At operation, following surgical exploration of Guyon's canal, revealed accessory palmaris longus muscle originating from the palmaris longus tendon and few muscle fibres from deep fascia of forearm passing through Guyon's canal over the ulnar nerve and vessels and merging with hypothenar muscles (Figure 1). We also noticed tortuous ulnar vessels proximal to Guyon's canal. This hypertrophied muscle was compressing common ulnar nerve trunk and ulnar vessel. The muscle was divided widely and decompressed ulnar nerve and ulnar vessel (Figure 2). The ulnar nerve was explored proximally three to four inches in to distal fore arm and did not find any other sites of compression. There was no constriction at pisohammate hiatus. After hemostasis and skin closure, a soft bandage applied and no post operative complications detected. Post operatively patient under went hand physio, and free of compression symptoms following review at OPD in two and six weeks.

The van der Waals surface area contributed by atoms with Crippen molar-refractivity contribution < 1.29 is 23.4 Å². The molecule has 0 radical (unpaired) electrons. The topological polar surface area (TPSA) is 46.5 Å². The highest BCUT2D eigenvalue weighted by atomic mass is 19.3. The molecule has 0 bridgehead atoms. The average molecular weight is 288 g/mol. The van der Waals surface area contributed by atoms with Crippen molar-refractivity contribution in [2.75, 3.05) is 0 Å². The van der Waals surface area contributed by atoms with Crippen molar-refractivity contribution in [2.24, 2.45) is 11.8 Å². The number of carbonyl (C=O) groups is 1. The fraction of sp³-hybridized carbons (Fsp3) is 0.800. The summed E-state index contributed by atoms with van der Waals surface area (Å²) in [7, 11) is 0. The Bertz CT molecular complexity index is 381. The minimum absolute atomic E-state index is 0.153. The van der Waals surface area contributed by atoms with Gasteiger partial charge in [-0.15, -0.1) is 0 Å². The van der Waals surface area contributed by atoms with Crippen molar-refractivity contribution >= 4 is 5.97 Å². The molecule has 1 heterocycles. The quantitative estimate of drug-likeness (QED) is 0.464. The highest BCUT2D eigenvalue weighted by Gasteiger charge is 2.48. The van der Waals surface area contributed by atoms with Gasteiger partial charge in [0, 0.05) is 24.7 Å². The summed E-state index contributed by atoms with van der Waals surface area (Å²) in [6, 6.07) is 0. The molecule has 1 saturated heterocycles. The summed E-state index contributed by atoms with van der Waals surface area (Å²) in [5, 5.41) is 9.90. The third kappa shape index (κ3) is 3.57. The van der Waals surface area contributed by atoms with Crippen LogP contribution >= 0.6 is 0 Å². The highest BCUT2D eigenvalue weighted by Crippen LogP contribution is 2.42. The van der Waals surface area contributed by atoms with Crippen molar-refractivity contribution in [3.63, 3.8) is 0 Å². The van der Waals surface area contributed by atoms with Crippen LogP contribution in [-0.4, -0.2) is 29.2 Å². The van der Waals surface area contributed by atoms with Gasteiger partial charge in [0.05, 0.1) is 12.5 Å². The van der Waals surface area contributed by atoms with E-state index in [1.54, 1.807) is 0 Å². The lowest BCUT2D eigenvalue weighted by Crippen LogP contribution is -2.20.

Figure 1
figure 1

Aberrant palmaris longus muscle compressing ulnar nerve and vessels at Guyon's canal. Note: tortuous ulnar vessels.

Figure 2
figure 2

Release of compression over ulnar nerve and vessel at Guyon's canal. Note: excised ends of aberrant palmaris longus muscle.


Following the review of literature, [2] based on aetiology, the causes of ulnar tunnel syndrome broadly categorized in to primary and secondary.

The primary is idiopathic with symptoms of Guyon's canal syndrome with no identifiable lesion, in a study done by Murata et al 2004 found 45% of cases were idiopathic. The secondary causes can be further divided in to traumatic, inflammatory, structural, vascular (Ozdemir 2007), neuropathic and occupational. Following fractures to hook of hammate [3, 4] fractures of ring and little finger metacarpal bases there were reported evidence of compression of ulnar nerve at the wrist. Inflammatory conditions like rheumatoid arthritis, rheumatoid synovitis can also cause compression of ulnar nerve [5].

Structural causes can be further divided in to tumorous and nontumorous. The tumorous conditions causing compression over deep branch of ulnar nerve are ganglion [6], lipoma [7], and giant cell tumour (Hayes JBJS 1978).